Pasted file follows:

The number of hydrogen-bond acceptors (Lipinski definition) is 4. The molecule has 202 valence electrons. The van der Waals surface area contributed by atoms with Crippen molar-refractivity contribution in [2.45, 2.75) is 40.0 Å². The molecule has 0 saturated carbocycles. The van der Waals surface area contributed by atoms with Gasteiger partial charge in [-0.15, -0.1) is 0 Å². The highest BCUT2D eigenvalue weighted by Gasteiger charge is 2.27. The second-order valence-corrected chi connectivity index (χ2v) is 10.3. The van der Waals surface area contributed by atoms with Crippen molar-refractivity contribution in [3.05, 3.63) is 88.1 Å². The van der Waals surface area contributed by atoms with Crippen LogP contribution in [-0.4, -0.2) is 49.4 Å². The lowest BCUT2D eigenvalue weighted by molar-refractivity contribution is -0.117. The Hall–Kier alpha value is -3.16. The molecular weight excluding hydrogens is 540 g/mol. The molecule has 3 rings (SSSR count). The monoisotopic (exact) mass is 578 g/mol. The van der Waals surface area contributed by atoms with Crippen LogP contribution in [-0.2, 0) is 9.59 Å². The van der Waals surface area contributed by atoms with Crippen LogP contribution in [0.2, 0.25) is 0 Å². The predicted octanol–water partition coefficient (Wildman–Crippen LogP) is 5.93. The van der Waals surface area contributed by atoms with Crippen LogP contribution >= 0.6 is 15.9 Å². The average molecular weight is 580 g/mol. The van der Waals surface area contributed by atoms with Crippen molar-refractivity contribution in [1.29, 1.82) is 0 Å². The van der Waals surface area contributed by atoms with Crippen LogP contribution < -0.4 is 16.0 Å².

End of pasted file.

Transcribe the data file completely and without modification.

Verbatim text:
The number of hydrogen-bond acceptors (Lipinski definition) is 4. The molecule has 202 valence electrons. The van der Waals surface area contributed by atoms with Crippen molar-refractivity contribution in [2.45, 2.75) is 40.0 Å². The molecule has 0 saturated carbocycles. The van der Waals surface area contributed by atoms with Gasteiger partial charge in [-0.15, -0.1) is 0 Å². The highest BCUT2D eigenvalue weighted by Gasteiger charge is 2.27. The second-order valence-corrected chi connectivity index (χ2v) is 10.3. The van der Waals surface area contributed by atoms with Crippen molar-refractivity contribution in [3.05, 3.63) is 88.1 Å². The van der Waals surface area contributed by atoms with Crippen LogP contribution in [-0.4, -0.2) is 49.4 Å². The lowest BCUT2D eigenvalue weighted by molar-refractivity contribution is -0.117. The Hall–Kier alpha value is -3.16. The molecular weight excluding hydrogens is 540 g/mol. The molecule has 3 rings (SSSR count). The monoisotopic (exact) mass is 578 g/mol. The van der Waals surface area contributed by atoms with Crippen LogP contribution in [-0.2, 0) is 9.59 Å². The van der Waals surface area contributed by atoms with Crippen LogP contribution in [0.2, 0.25) is 0 Å². The predicted octanol–water partition coefficient (Wildman–Crippen LogP) is 5.93. The van der Waals surface area contributed by atoms with Crippen LogP contribution >= 0.6 is 15.9 Å². The average molecular weight is 580 g/mol. The van der Waals surface area contributed by atoms with Crippen molar-refractivity contribution in [1.29, 1.82) is 0 Å². The van der Waals surface area contributed by atoms with Crippen LogP contribution < -0.4 is 16.0 Å².